King wins second Hunter Cup with dominant display
By Adam Hamilton
Champion pacer King Of Swing did what no horse has done for more than 25 years when he snared his second Hunter Cup victory at Melton last night.
He is the first to do so since the mighty Kiwi mare Blossom Lady went back-to-back in 1994 and ’95.
Only six pacers have won the Cup twice, the others being Pure Steel, who actually won it three times (1977, ’78 and ’80), Monaro (1973 and ’74), Minuteman (1964 and ’65) and Sheffield Globe (1961 and ’62).
Add to the fact King Of Swing will chase an astonishing third Miracle Mile title on March 5 and his CV stacks up with the all-time greats of the sport.
“This is the one we really wanted,” trainer Belinda McCarthy said. “It’s been a bit of a frustrating run with him and he really deserved this one. We knew he was at least as good as ever.”
The race itself was predictable and little more than trackwork for King Of Swing once he led easily from the pole – just as he did in his 2020 Hunter Cup win – and driver Luke McCarthy was able to dictate through a 60.7sec middle half.
“I know I had an easy run in front, but he felt fantastic tonight,” Luke said. “He did it really easily.”
Incredibly, King Of Swing's win was his 33rd from just 36 starts when he has led in a race.
King Of Swing heads back to NSW for a Miracle Mile qualifying sprint on February 26 and then the Miracle Mile a week later.
It now seems most likely he will have a break after the Miracle Mile and finish his racing career at the Queensland Constellations Carnival during winter.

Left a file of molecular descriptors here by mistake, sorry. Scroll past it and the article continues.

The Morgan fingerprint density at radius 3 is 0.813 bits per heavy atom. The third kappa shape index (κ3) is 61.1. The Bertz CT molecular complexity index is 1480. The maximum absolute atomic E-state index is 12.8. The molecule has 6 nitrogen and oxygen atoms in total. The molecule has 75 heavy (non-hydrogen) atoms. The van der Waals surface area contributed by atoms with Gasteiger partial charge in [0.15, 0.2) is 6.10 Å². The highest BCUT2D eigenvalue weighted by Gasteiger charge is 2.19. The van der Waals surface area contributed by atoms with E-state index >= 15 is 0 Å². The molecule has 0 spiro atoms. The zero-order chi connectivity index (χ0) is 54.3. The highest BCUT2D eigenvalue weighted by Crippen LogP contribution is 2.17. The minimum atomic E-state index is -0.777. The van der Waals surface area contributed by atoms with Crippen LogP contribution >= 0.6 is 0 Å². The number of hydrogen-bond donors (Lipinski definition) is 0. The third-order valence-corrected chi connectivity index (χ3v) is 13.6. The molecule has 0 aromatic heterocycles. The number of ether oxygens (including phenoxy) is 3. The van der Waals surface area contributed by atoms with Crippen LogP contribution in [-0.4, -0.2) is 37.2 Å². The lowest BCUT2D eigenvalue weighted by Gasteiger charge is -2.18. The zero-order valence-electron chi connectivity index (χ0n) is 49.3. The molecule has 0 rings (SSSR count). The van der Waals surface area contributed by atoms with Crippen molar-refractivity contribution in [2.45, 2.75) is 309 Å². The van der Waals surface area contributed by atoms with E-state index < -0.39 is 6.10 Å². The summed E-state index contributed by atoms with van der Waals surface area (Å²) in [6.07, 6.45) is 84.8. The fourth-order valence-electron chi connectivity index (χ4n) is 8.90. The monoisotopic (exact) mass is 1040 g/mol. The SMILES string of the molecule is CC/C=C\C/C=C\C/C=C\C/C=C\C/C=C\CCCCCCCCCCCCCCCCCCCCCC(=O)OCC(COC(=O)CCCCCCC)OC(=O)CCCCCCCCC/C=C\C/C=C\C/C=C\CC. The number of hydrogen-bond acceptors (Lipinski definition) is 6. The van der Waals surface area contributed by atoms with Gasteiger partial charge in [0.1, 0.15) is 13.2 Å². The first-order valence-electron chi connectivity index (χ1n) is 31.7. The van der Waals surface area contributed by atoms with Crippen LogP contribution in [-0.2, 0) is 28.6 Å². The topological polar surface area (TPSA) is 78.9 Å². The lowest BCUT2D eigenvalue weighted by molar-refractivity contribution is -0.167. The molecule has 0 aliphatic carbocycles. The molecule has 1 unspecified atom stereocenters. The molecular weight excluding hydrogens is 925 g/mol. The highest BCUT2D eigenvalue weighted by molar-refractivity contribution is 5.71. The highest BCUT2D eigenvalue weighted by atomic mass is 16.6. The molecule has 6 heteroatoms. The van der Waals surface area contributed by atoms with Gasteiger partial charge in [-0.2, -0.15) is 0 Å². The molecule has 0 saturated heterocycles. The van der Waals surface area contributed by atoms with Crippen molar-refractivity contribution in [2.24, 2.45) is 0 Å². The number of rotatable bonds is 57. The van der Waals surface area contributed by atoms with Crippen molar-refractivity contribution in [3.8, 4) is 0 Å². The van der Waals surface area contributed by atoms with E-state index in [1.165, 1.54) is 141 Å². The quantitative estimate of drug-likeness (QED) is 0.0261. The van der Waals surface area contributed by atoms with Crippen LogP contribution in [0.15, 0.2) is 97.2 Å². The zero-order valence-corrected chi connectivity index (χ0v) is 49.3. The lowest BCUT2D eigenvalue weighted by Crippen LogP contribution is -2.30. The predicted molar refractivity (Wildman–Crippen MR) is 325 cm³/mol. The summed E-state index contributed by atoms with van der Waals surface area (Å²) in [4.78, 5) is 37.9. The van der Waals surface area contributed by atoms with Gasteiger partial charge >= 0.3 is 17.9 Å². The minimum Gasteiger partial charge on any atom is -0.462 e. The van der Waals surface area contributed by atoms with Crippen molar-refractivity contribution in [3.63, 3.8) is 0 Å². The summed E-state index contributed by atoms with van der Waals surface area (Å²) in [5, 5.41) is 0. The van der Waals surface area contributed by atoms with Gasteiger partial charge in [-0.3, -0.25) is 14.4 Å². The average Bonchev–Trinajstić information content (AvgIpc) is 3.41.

“That’s what we’re thinking. It would be a good way to go out, especially now they’ve increased the Blacks A Fake to $350,000,” Luke McCarthy said.
King Of Swing moved into seventh place on the all-time richest Australasian pacers' list at $2,786,46.
The Hunter Cup was a huge result for Team McCarthy with their emerging star Spirit Of St Louis running a mighty second and actually making ground on King Of Swing in that 25.9sec last quarter.
“He was amazing again tonight. He’s flying. I was never going to catch the winner, but we kept making ground,” driver Jack Callaghan said.
Champion Kiwi mare Amazing Dream had the gun run behind King Of Swing, but was never a hope given the tempo of the race. She was sound back in third spot.
Defending champion Lochinvar Art had to face the breeze when clearly still building towards peak fitness. He tired late for fifth, but was only 7.1m from the winner.
“The draw was crucial and it didn’t go my way. I didn’t have the horse to make it a staying test, but he’ll be fitter again for it and now we head to Sydney,” trainer-driver David Moran said.
It was Lochinvar Art’s third run back after 11 months sidelined with injury.